murry6 there’s nothing really confusing about this. Our chances of finding funding for Gavin’s residential care is not impacted by him being at his grandparents.
At this point in time, the direction towards residential care may have changed because of new possibilities.
I’m not trying to send mixed messages, but the situation is constantly evolving and therefor our plans have to evolve accordingly. Residential care is not out of the question, it may be Gavin best chance and we’re not talking permanent placement. If it were to get funded, it would likely be about 6 months of treatment. The goal being to help him develop the skills he’s lacking.
On the topic of insecurity, you’re damn right I’m insecure. Who wouldn’t be? Even though this is in his best interest that doesn’t mean I have to like it or even feel good about it. I worry all the time about whether or not we’re doing the right thing.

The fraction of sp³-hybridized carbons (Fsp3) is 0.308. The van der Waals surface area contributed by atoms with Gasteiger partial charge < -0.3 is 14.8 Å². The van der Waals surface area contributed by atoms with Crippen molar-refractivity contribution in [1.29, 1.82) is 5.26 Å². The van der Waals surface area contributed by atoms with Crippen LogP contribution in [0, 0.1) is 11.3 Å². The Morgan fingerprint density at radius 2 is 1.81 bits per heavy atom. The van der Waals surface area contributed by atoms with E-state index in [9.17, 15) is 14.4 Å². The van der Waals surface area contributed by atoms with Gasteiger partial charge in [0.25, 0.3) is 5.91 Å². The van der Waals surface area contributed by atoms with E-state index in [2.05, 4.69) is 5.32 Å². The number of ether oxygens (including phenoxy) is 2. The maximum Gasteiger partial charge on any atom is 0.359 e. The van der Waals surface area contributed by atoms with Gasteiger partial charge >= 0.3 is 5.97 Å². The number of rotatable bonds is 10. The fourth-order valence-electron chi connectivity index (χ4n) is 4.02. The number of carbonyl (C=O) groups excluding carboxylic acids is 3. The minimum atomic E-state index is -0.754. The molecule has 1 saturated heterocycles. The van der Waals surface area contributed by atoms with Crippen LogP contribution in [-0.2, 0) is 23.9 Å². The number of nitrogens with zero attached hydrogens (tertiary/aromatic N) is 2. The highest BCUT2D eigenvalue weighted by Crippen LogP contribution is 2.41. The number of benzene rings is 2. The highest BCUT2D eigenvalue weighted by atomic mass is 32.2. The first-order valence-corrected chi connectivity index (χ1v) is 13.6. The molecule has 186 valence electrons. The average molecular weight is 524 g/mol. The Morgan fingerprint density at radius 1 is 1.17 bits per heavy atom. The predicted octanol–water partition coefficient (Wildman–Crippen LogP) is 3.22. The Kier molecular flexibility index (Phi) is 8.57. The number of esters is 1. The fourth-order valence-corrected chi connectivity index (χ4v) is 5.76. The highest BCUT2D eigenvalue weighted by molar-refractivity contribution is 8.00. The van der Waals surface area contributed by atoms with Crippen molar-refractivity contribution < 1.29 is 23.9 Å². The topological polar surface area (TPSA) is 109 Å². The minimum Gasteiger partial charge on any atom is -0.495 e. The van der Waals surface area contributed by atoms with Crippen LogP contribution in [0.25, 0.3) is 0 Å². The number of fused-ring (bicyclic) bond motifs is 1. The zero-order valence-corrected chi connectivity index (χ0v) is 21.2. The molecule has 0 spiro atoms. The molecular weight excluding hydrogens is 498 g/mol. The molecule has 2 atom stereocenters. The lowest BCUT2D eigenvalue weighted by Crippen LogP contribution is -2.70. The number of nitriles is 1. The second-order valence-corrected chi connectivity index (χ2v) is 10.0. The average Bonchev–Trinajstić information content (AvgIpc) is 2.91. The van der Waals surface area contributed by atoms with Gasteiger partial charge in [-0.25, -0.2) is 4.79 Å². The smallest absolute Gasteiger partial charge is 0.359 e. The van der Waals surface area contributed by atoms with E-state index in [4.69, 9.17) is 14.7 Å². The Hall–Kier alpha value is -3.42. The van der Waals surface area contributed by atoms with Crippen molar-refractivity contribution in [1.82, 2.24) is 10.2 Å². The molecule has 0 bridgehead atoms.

If I happen to post about this topic, it’s because I’m feeling the need to do so. Writing about it helps me to work through the rough times.
I really appreciate your opinions here. I didn’t realize that I was sending mixed signals.


lostandtired murry6 I think it’s perfectly fine to send mixed messages.  There are so many layers of emotions when it comes to kids.  I can’t imagine how many more layers are added by the special needs aspect of parenting.  This blog resonates because of your honesty, including your self doubt and your insecurity.  It’s normal to feel conflicting emotions and to different aspects at different times.  Come on, who doesn’t do that?


lostandtired murry6 It’s normal to send mixed signals.  There are many conflicting emotions when it comes to parenting.  I imagine that increases by orders of magnitude when it comes to special needs parenting.  This blog resonates because of your brutal honesty, including your self doubt and insecurity.  The issues you are dealing with are very complex.  By addressing different sides of the issues at different times, it comes across as mixed signals.  Actually, you are dealing with the two sides of the same coin.  I understand and appreciate that.